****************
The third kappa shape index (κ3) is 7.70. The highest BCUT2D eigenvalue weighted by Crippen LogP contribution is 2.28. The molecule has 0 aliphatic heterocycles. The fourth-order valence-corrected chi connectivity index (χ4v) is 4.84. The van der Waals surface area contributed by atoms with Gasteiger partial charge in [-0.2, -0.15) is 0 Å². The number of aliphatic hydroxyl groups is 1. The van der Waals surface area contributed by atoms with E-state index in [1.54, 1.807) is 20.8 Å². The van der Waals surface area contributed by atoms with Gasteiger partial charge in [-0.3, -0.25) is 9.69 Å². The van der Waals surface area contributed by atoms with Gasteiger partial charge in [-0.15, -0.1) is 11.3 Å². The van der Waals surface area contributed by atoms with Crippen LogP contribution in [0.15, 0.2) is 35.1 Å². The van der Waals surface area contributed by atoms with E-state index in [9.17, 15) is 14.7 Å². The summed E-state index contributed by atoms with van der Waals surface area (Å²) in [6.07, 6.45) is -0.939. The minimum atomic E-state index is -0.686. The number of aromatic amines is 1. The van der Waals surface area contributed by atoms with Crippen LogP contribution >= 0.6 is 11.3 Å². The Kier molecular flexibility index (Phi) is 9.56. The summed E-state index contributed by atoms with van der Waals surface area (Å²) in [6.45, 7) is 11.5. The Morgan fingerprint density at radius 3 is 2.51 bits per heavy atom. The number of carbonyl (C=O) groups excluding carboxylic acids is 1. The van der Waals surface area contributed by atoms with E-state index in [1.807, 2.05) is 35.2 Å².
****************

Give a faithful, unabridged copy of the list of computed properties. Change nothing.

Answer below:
The third kappa shape index (κ3) is 7.70. The highest BCUT2D eigenvalue weighted by Crippen LogP contribution is 2.28. The molecule has 0 aliphatic heterocycles. The fourth-order valence-corrected chi connectivity index (χ4v) is 4.84. The van der Waals surface area contributed by atoms with Gasteiger partial charge in [-0.2, -0.15) is 0 Å². The number of aliphatic hydroxyl groups is 1. The van der Waals surface area contributed by atoms with E-state index in [1.54, 1.807) is 20.8 Å². The van der Waals surface area contributed by atoms with Gasteiger partial charge in [-0.3, -0.25) is 9.69 Å². The van der Waals surface area contributed by atoms with Gasteiger partial charge in [-0.15, -0.1) is 11.3 Å². The van der Waals surface area contributed by atoms with Crippen LogP contribution in [0.15, 0.2) is 35.1 Å². The van der Waals surface area contributed by atoms with E-state index in [9.17, 15) is 14.7 Å². The summed E-state index contributed by atoms with van der Waals surface area (Å²) in [6.07, 6.45) is -0.939. The minimum atomic E-state index is -0.686. The number of aromatic amines is 1. The van der Waals surface area contributed by atoms with Crippen LogP contribution >= 0.6 is 11.3 Å². The Kier molecular flexibility index (Phi) is 9.56. The summed E-state index contributed by atoms with van der Waals surface area (Å²) in [6.45, 7) is 11.5. The Morgan fingerprint density at radius 3 is 2.51 bits per heavy atom. The number of carbonyl (C=O) groups excluding carboxylic acids is 1. The van der Waals surface area contributed by atoms with E-state index in [1.807, 2.05) is 35.2 Å².